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Interpreting Grassland P & K Soil Analysis

25 June 2024

This article is produced as a part of the FAS Crops & Soils Bulletin. Subscribe now to receive the full report in your inbox monthly.

With many farmers having utilised the funding for soil analysis through Preparing for Sustainable Farming (PSF), now is the time to act on the recommendations and begin to rectify any low values. Here we explore what to consider when choosing phosphorus (P) and potassium (K) products, calculating an application rate, and working out the optimum timing of applications for optimum soil and crop response.  

A Note on pH

Maintaining the optimum pH in the topsoil is important to achieve optimum nutrient availability, yields and consistent forage quality. The target for an optimum soil pH is 6.0 to 6.2 on mineral soils, or higher at 6.5 if growing a sward with a high legume content. If soil pH is allowed to drop lower than 5.5 then grass yield potential would be expected to be limited by up to 20%.  


Phosphate applications to established grass are primarily aimed at maintaining target P Status in the soil rather than increasing grass growth. Having said this, phosphate applications aid root development and early growth when the plants roots are not developed enough to access soil phosphate reserves, so phosphate application can be important for growth when establishing reseeds. The target P status for clover is higher than that of grass at swards due to the differing root structures between the species that allow grass to compete more effectively. The target P status is therefore 9 mg/l for clover (the middle of Moderate Status) compared to 6 mg/l for grass only swards (the lower end of Moderate Status). 

Phosphate deficiency is more common in wetter and upland soils because acidic conditions limit the availability of phosphate for plant uptake. The optimum pH for phosphate availability is between 6.5 and 7.5. If conditions are too alkaline phosphate availability will also be decreased as it will react with calcium and get ‘locked up’. For this reason, it’s best not to apply phosphate within a month of a lime application to prevent the phosphate from reacting with the calcium in the lime. Soil P availability is reduced at low temperatures such as in early spring. A fresh boost of soluble P at this time can have a greater impact on growth until soil temperatures rise sufficiently to increase P-release from the soil reserve. Trials have shown that an enhanced response to phosphate applied in early spring is achieved on soils with low and very low soil status if combined with nitrogen.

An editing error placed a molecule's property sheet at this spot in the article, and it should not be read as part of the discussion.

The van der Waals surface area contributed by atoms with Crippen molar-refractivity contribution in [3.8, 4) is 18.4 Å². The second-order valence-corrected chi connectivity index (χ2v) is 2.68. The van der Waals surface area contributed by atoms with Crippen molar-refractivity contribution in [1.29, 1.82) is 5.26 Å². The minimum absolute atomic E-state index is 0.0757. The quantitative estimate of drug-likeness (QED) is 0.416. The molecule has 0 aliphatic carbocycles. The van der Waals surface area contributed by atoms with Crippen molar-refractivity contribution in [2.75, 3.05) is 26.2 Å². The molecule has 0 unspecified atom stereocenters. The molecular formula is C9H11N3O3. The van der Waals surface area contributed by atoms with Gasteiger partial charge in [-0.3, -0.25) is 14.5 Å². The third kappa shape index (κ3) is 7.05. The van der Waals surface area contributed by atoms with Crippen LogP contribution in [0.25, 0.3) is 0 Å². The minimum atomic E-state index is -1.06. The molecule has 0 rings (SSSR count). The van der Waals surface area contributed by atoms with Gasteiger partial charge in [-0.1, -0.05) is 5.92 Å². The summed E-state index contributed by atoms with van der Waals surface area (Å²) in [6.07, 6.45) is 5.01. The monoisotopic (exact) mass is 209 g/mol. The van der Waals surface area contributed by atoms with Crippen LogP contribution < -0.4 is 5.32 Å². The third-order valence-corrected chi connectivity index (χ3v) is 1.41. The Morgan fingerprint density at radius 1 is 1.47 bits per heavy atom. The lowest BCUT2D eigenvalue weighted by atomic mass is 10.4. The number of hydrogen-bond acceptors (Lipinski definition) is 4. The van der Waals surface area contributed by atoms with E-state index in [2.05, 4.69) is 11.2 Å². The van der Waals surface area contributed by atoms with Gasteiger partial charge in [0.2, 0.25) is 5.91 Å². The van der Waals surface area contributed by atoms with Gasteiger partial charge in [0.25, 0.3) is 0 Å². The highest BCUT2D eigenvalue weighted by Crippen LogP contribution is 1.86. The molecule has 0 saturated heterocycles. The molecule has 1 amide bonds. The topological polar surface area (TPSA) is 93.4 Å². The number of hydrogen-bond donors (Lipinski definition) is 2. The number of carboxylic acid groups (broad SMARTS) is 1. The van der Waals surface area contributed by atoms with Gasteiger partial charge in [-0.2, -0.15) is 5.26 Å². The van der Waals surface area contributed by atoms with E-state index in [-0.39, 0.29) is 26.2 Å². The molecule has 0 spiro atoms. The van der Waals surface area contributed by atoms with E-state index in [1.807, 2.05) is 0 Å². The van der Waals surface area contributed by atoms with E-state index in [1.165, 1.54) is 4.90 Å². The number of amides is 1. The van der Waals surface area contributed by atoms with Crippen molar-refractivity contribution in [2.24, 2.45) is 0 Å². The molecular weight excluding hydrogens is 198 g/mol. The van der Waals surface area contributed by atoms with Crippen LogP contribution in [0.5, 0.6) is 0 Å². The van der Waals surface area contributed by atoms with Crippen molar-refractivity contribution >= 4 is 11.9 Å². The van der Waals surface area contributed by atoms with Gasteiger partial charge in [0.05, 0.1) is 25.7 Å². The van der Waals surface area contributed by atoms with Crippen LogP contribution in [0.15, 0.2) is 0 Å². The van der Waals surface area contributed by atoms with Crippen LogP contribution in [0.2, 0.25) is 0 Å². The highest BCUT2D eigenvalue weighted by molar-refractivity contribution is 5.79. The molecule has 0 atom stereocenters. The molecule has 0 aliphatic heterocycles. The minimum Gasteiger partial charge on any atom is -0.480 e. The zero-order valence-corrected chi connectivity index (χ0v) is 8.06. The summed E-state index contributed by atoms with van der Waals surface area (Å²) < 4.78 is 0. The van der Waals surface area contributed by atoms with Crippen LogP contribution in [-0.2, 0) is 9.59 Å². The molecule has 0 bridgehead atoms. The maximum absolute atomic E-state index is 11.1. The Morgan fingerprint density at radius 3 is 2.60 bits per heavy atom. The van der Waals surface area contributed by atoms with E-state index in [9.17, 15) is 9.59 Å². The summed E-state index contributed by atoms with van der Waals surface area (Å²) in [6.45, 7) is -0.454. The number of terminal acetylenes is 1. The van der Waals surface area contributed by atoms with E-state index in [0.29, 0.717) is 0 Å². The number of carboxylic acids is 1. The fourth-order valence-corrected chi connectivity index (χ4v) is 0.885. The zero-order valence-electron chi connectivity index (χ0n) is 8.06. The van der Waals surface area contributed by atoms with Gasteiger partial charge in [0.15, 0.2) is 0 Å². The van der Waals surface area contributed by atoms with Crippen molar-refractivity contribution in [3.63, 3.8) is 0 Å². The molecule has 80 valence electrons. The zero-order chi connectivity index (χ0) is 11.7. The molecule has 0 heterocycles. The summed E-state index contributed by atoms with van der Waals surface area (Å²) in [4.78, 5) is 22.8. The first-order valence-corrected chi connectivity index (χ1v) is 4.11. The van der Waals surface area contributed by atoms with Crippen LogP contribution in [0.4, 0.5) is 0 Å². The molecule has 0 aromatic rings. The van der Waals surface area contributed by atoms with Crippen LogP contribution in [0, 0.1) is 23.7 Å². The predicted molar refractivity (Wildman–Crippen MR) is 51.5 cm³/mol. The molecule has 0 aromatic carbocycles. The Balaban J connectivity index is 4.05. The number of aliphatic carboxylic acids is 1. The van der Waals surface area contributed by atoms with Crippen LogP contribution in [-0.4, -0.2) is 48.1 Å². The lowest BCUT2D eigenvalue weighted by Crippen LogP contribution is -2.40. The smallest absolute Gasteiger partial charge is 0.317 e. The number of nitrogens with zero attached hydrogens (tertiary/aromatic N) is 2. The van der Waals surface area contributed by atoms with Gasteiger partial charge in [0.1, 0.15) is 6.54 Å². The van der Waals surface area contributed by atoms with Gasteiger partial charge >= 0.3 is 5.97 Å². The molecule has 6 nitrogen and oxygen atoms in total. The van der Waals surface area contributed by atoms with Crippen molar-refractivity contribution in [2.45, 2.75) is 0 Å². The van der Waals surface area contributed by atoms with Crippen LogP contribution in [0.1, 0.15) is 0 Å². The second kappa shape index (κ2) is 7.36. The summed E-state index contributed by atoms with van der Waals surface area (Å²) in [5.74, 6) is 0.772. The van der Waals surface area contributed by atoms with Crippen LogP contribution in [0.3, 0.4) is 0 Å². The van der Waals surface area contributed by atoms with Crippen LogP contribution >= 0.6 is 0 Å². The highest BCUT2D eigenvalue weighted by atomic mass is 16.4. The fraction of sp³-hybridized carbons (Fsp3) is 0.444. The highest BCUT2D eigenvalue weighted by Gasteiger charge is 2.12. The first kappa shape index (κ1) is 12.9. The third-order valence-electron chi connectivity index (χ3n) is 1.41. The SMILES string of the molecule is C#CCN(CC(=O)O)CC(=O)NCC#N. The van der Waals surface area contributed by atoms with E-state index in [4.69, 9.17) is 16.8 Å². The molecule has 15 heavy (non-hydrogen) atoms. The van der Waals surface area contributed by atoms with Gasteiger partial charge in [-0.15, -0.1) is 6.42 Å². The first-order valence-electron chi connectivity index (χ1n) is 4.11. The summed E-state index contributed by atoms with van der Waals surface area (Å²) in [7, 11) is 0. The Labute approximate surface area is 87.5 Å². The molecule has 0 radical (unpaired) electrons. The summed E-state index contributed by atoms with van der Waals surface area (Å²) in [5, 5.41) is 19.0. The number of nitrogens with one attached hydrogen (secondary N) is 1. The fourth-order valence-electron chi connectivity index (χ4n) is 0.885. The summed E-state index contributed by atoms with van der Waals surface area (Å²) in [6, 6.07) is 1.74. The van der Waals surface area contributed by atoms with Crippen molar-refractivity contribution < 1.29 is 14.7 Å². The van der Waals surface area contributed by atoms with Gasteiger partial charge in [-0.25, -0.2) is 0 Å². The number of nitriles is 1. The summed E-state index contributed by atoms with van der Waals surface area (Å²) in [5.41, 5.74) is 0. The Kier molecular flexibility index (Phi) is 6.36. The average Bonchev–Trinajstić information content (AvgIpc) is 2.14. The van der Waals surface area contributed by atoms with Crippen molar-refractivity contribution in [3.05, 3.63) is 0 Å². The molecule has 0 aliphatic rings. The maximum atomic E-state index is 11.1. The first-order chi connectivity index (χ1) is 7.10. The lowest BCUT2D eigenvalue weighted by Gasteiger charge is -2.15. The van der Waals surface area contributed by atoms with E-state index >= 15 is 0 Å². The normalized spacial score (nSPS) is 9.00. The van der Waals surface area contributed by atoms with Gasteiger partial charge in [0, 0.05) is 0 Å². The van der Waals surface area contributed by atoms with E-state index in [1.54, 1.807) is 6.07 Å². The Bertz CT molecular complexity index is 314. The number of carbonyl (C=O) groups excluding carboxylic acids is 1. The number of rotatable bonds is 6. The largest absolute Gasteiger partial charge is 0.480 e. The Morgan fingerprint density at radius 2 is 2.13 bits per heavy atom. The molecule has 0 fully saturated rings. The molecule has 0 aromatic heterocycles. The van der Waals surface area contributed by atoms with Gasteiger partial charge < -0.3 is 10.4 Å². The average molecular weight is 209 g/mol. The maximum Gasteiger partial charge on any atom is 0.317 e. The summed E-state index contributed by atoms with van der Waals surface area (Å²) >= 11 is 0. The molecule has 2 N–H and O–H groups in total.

The aim for potash status on grassland is within the lower half of moderate (M-). On grazed grass it is assumed that about 80% P2O5 and 95% of the K2O is recycled back to the grass. However, when the crop is removed for conservation, the offtake is far greater. If the soil is of moderate status, then maintenance applications (enough to compensate for the offtake) are required. Offtakes of potash in conserved grass can be considerable (equivalent to 180 – 330kg K2O/ha from 2 or 3 cuts totalling 10t DM/ha) and soil potash reserves can quickly become depleted, especially on light sandy soils.  

For maximum efficacy it is important to balance the use of nitrogen fertilisers with potash. Typical application rates for 1st cut silage should around 60 – 90 kg K2O/ha for first cut and 50 – 60 kg for 2nd cut. Exact rates will vary with soil status, nitrogen application rates and anticipated grass yields but a useful rule of thumb is to apply two thirds of a kilogram K2O/ha for every kilogram of N applied. Where grass offtakes and soil status indicate that application rates should exceed 90 kg K2O/ha for 1st cut, any surplus above 90kg K2O/ha should be applied later in the season to prevent luxury uptake. This is where an excess of potash is taken up by the plant which prevents the plant from taking up sufficient magnesium. This can lead to hypomagnesemia/grass staggers in livestock. The best time to correct soil potash status is after silage is cut. Heavy applications of potash should also be avoided on grazed grass in the early spring for the same reason. 

Organic Manures

Organic manures can be a good source of P and K and can help to meet a good proportion of crop requirement. Some typical values of the nutrient content of manures are listed below. For a more accurate representation of the nutritive value of your organic manures it can be useful to have the manures analysed. This will allow you to accurately adjust your fertiliser application rates accordingly. 

Table 1: Typical dry matter (DM%) and nutrient contents of livestock manures as kg/t (solids) or kg/m2(slurries)

Dry Matter and Nutrients in Manures Table 1

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